- Member - This role can access and interact with reports and dashboards. Additionally, this role can create, edit, copy, and delete items in a workspace, publish reports, schedule refreshes, and modify gateways. Finally, members of this role can also feature dashboards on the service, share items, allow others to reshare items, publish or republish and APP. This role is also able to add other users to the viewer or contributor role.
- Admin - This role can do all the functions above plus add and remove all users including other Admins.
A few other notes about the viewer role (and by default all the other roles inherit these features) include: 1) a user still can export the report to PDF, Power Point or print the report page 2) even though row level security is set at the dataset level, it still applies to users in the viewer role (even though they are unable to see the dataset). In addition to the above permissions, you would also require Build permissions on the Dataset in order to create a report from a workspace dataset or copy a report. We will discuss the Build permission late in this tip.
After entering the user email address or name, selecting the role, then clicking on Add, Power BI creates the user’s access attached to the appropriate role. In the below example the Test user now has viewer access to the workspace.
Clicking on ellipse next to the user allows for either the removal of a user or the ability to change the role for that user.
Power BI Permissions for Objects in the Workspace
Up to this point we focused on the permissions at the Workspace; now we will drop one level down and discuss permissions for the objects in the Workspace, including the new Build permission mentioned previously. Specifically, these permissions are set on the datasets. Specifically, two additional permissions exist at the dataset level 1) Reshare which allows for the user to share (or reshare) the dataset with other Power BI users and 2) Build which allows users to not only view the dataset, but also build their own reports based on that dataset. Build permissions are automatically granted to users within the Contributor, Member, or Admin roles set at the workspace level.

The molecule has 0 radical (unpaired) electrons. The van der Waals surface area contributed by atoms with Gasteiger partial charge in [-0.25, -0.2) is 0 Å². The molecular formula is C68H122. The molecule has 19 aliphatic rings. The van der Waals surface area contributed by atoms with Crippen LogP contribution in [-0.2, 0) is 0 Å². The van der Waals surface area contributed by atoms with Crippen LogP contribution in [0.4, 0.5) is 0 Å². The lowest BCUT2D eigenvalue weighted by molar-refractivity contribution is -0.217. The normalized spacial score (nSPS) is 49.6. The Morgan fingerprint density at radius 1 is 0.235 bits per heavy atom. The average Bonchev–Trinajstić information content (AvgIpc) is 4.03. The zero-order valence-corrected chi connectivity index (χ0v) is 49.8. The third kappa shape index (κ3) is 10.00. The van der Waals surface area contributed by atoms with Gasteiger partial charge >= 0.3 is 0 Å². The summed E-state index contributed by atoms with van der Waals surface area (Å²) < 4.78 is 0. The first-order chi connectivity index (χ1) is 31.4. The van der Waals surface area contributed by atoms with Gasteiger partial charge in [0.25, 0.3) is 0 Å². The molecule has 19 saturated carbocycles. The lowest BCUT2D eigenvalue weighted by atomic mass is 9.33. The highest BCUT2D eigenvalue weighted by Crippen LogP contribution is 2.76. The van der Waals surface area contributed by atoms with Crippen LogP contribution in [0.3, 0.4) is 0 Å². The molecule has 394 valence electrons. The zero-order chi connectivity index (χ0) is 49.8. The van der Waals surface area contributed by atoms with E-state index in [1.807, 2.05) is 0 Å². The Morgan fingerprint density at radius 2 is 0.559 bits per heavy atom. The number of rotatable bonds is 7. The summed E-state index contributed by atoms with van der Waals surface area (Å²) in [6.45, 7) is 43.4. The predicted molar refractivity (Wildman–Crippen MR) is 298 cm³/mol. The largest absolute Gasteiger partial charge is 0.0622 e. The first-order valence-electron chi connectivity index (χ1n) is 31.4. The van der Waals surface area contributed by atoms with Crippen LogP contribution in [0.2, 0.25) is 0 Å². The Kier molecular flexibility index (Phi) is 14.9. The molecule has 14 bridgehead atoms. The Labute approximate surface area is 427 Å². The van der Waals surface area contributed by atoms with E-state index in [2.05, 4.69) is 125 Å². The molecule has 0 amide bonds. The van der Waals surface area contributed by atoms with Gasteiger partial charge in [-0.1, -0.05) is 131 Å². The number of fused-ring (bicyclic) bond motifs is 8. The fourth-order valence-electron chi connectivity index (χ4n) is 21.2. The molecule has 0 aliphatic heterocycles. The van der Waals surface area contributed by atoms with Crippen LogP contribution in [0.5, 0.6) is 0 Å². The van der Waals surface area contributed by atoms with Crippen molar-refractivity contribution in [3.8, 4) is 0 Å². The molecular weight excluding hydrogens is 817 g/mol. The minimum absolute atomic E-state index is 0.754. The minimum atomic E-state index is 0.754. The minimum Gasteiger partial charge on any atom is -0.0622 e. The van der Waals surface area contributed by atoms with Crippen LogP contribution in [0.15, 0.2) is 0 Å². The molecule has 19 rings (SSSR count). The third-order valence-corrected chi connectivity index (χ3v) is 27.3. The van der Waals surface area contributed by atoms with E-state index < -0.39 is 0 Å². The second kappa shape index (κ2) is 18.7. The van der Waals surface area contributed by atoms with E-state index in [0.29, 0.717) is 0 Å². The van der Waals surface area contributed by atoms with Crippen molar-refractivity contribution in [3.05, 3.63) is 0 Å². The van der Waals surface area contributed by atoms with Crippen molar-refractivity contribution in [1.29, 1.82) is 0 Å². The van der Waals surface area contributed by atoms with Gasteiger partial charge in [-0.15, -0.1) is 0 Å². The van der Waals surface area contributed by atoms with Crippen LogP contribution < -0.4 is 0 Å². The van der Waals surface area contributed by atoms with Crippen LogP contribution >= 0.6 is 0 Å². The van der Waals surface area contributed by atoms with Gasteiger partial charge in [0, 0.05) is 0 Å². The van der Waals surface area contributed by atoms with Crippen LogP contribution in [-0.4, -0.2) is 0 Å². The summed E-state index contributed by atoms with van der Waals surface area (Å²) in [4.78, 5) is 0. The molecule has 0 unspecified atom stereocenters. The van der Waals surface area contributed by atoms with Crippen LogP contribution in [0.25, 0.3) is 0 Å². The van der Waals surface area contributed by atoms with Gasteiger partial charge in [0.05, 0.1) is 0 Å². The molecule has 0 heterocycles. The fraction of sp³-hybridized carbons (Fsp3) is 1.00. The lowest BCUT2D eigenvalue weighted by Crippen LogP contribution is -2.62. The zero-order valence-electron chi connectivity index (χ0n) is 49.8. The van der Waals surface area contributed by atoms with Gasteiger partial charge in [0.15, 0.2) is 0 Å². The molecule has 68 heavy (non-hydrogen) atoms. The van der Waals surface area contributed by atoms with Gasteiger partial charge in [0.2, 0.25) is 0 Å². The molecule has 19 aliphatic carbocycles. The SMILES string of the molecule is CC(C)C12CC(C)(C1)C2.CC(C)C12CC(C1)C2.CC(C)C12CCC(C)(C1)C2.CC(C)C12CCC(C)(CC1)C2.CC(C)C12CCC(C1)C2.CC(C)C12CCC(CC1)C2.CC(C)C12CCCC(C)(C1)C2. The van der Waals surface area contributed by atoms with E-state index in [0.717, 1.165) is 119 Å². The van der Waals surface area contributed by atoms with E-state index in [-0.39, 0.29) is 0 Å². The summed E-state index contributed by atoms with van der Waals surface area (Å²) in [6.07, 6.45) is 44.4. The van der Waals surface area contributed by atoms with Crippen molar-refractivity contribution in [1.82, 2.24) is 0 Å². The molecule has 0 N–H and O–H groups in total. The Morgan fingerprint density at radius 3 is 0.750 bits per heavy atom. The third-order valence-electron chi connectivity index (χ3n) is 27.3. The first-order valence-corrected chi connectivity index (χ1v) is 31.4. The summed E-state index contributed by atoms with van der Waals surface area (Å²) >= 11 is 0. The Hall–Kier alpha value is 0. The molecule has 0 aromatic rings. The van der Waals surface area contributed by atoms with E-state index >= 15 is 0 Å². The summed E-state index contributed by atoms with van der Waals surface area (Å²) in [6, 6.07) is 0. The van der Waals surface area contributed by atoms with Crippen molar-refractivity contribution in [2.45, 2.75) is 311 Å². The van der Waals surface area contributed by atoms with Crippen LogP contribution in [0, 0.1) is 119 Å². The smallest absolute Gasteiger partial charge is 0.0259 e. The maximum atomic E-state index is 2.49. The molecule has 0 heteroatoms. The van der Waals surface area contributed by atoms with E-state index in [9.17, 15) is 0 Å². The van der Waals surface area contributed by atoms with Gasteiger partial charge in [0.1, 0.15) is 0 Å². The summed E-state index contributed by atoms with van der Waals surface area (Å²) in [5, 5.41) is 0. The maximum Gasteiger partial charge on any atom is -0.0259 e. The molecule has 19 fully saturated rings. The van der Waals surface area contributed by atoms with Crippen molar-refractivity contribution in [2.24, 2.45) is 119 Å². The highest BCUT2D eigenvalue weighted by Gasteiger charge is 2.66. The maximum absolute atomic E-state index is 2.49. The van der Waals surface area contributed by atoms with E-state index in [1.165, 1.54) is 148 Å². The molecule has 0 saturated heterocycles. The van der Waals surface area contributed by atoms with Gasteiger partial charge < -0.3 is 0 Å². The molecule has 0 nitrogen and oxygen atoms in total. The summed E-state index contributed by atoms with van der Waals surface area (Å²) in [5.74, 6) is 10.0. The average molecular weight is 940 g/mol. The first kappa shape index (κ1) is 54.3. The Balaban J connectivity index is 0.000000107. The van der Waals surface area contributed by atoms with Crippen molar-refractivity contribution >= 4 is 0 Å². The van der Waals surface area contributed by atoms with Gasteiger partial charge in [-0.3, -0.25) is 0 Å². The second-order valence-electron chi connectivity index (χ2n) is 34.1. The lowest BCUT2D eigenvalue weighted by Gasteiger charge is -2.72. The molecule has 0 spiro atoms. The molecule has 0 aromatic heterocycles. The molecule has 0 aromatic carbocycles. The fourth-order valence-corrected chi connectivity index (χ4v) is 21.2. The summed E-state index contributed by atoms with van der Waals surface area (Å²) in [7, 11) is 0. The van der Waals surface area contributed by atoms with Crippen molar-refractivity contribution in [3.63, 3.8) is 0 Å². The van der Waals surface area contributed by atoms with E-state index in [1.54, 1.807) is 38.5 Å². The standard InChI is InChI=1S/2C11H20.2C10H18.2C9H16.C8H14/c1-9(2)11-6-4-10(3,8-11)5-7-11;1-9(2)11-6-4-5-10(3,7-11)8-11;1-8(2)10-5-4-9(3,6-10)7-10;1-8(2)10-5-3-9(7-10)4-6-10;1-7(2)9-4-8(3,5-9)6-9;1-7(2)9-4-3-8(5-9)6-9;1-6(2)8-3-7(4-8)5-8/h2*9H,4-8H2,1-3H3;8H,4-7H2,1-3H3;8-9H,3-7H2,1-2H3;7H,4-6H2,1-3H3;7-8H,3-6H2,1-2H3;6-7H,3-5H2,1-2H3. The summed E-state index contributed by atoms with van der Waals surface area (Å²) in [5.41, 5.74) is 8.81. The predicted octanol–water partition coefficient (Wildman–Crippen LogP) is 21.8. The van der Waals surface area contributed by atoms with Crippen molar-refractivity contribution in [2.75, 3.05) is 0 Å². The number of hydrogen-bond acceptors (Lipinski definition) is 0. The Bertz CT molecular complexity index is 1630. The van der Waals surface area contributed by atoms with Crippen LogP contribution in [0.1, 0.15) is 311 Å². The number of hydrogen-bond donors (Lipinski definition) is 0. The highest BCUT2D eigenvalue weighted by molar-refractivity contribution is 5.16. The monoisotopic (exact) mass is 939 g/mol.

Alternately, Build and Reshare permissions can be assigned to individual users. To set these permissions, navigate to the desired workspace and then to the dataset list. Next, click the ellipse next to the workspace and select Manage permissions.
As shown on the Manage Permissions screen below, you will notice the users which were previously added to the workspace permissions show in the dataset list. Each user assigned roles are shown in the permissions column.
To add additional permissions for the user, select the ellipse to the right of the permissions column. Either Reshare or Build can be added to the user’s access permission.
Similarly, once added, either permission can be removed.
If a user was not added to the workspace, then that user can be added manually via the Add User button.
The username or email address can be filled using Intellisense and then selected. Although not blatantly clear, the two check boxes provide the user with the Reshare and Build permissions, respectively.
The user is added to the dataset permissions with Read access along with the selected Reshare or Build permissions. However, this user has not been granted permissions at the workspace level.
In this tip, we covered the basics of workspace permissions including specifics of what each workspace permission grants at the role level. Additionally, we have dived into the process of setting the Reshare and Build permissions at the dataset level.
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Last Updated: 2020-07-15